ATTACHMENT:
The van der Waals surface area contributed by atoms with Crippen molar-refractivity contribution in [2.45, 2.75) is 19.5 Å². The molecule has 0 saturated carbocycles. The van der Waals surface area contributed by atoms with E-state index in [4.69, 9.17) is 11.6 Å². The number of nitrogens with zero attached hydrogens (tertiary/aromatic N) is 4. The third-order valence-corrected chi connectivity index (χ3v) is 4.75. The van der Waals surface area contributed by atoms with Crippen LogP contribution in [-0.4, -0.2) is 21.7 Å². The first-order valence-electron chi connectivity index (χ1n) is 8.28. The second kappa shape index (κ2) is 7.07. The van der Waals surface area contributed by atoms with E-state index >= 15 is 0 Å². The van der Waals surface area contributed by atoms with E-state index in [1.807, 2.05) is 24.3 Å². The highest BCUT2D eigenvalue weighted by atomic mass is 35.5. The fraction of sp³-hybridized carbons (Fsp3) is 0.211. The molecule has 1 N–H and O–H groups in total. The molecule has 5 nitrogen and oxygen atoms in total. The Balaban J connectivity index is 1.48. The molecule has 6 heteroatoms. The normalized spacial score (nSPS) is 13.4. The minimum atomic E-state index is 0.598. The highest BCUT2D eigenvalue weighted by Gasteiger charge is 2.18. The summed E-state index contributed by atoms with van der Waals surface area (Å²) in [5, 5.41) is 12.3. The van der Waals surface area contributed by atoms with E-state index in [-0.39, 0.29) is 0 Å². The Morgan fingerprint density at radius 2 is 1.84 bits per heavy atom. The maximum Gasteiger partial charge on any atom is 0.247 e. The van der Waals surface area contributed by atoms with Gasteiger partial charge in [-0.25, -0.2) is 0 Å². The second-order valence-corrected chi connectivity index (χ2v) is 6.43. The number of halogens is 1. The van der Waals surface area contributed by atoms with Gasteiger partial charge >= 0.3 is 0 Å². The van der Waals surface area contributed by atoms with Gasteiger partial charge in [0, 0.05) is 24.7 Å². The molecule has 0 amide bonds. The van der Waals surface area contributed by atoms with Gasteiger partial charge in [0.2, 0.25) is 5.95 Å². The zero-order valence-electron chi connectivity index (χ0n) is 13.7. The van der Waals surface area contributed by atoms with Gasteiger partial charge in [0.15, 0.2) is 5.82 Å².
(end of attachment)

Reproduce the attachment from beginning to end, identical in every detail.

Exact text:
The van der Waals surface area contributed by atoms with Crippen molar-refractivity contribution in [2.45, 2.75) is 19.5 Å². The molecule has 0 saturated carbocycles. The van der Waals surface area contributed by atoms with E-state index in [4.69, 9.17) is 11.6 Å². The number of nitrogens with zero attached hydrogens (tertiary/aromatic N) is 4. The third-order valence-corrected chi connectivity index (χ3v) is 4.75. The van der Waals surface area contributed by atoms with Crippen LogP contribution in [-0.4, -0.2) is 21.7 Å². The first-order valence-electron chi connectivity index (χ1n) is 8.28. The second kappa shape index (κ2) is 7.07. The van der Waals surface area contributed by atoms with E-state index >= 15 is 0 Å². The van der Waals surface area contributed by atoms with E-state index in [1.807, 2.05) is 24.3 Å². The highest BCUT2D eigenvalue weighted by atomic mass is 35.5. The fraction of sp³-hybridized carbons (Fsp3) is 0.211. The molecule has 1 N–H and O–H groups in total. The molecule has 5 nitrogen and oxygen atoms in total. The Balaban J connectivity index is 1.48. The molecule has 6 heteroatoms. The normalized spacial score (nSPS) is 13.4. The minimum atomic E-state index is 0.598. The highest BCUT2D eigenvalue weighted by Gasteiger charge is 2.18. The summed E-state index contributed by atoms with van der Waals surface area (Å²) in [5, 5.41) is 12.3. The van der Waals surface area contributed by atoms with E-state index in [-0.39, 0.29) is 0 Å². The Morgan fingerprint density at radius 2 is 1.84 bits per heavy atom. The maximum Gasteiger partial charge on any atom is 0.247 e. The van der Waals surface area contributed by atoms with Gasteiger partial charge in [-0.25, -0.2) is 0 Å². The second-order valence-corrected chi connectivity index (χ2v) is 6.43. The number of halogens is 1. The van der Waals surface area contributed by atoms with Gasteiger partial charge >= 0.3 is 0 Å². The van der Waals surface area contributed by atoms with Gasteiger partial charge in [0, 0.05) is 24.7 Å². The molecule has 0 amide bonds. The van der Waals surface area contributed by atoms with Gasteiger partial charge in [0.2, 0.25) is 5.95 Å². The zero-order valence-electron chi connectivity index (χ0n) is 13.7. The van der Waals surface area contributed by atoms with Gasteiger partial charge in [0.15, 0.2) is 5.82 Å².